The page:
Amazon Demands In-Person Union Vote, Claims Mail-In Ballots 'Raise Risk Of Fraud'

Chris Menahan
Jan. 24, 2021

Amazon is trying to halt a workers' union vote by claiming mail-in ballots raise the "risk of fraud" and by questioning what a COVID-19 "outbreak" actually is.

From Bloomberg (via ZeroHedge): Inc. is asking the National Labor Relations Board to consider having workers vote in person -- rather than by mail -- on a proposal to form a union at an Alabama warehouse.

The company formally requested a postponement of the vote so the labor regulator can reconsider its earlier ruling. Under the current plan, workers will have most of the next two months to vote by mail.

A group of workers at Amazon's Bessemer, Alabama, warehouse filed paperwork in November for an election to decide whether to be represented by the Retail, Wholesale and Department Store Union, a rare step for workers at a company whose U.S. workforce isn't unionized. The NLRB, which oversees union votes, earlier this month said the vote would be conducted by mail, citing standards set up during the pandemic to keep workers and staffers safe.

[...] The world's largest online retailer said that a mail election raised the risk of fraud and the coercion of workers. It also said the process would depress turnout, arguing that as many as 29% of its more than 5,800 employees eligible to vote wouldn't do so or would return incorrectly completed ballots.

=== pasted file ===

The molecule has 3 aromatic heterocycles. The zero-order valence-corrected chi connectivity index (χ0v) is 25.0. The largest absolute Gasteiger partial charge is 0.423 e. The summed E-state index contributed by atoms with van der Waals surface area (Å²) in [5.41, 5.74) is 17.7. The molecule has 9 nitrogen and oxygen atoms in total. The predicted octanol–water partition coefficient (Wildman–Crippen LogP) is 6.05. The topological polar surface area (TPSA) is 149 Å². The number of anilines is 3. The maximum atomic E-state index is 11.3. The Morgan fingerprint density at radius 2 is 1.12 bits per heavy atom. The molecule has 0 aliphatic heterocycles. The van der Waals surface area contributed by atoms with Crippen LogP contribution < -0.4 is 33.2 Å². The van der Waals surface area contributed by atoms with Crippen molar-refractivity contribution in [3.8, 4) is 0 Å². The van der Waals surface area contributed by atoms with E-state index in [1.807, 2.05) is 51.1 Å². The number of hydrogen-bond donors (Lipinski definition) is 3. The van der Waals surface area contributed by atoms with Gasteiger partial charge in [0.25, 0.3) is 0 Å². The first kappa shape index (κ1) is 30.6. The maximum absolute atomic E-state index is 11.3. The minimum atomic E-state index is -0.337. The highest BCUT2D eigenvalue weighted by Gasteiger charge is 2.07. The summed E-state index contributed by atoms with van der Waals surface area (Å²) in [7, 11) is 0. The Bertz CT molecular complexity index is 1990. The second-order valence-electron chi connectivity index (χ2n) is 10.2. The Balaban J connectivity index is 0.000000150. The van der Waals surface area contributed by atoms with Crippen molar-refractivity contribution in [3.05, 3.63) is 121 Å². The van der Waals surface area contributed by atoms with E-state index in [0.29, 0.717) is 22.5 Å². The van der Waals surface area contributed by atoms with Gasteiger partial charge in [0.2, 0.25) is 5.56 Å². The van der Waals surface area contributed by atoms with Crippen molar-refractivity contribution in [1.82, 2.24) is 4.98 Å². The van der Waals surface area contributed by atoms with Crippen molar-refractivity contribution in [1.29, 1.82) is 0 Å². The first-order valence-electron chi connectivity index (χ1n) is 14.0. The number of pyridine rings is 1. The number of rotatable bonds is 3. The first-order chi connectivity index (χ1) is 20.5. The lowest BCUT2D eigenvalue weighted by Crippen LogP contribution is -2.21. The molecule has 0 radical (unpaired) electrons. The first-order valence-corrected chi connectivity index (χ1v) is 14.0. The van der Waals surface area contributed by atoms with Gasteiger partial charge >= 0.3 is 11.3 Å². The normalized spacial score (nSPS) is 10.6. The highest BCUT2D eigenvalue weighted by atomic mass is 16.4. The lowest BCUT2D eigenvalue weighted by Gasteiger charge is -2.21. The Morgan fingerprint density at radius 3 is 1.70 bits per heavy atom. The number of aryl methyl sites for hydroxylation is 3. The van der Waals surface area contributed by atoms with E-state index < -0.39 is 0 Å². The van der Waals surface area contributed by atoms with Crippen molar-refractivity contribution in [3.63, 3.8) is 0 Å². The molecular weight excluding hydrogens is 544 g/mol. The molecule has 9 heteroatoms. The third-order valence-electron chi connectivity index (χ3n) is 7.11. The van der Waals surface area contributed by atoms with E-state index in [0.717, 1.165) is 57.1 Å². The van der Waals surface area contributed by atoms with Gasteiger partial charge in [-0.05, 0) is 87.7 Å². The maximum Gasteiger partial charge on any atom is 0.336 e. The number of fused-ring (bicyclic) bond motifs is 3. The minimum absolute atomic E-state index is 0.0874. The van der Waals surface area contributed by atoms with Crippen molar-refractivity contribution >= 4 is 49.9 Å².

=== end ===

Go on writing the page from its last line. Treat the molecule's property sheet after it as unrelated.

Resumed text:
Amazon also demanded the NLRB define what an "outbreak" actually is, the Washington Post reports:
The e-commerce giant late Thursday appealed the ruling by an NLRB hearing officer a week ago to allow roughly 6,000 workers to take seven weeks, starting Feb. 8, to cast their ballots by mail to be represented by the Retail, Wholesale and Department Store Union. Amazon argued in one of two filings that the agency's pandemic-voting policy is flawed, in part because it fails to define what a covid-19 "outbreak" actually is.

That guidance "reflected assumptions developed comparatively earlier in the pandemic -- before scientific understanding of the virus and possible precautions had developed to where it is today,"
Amazon says in the filing.
Amazon banned books for downplaying the coronavirus "pandemic" last year and the Bezos-owned Washington Post shilled hard in defense of mail-in voting for the 2020 US election.

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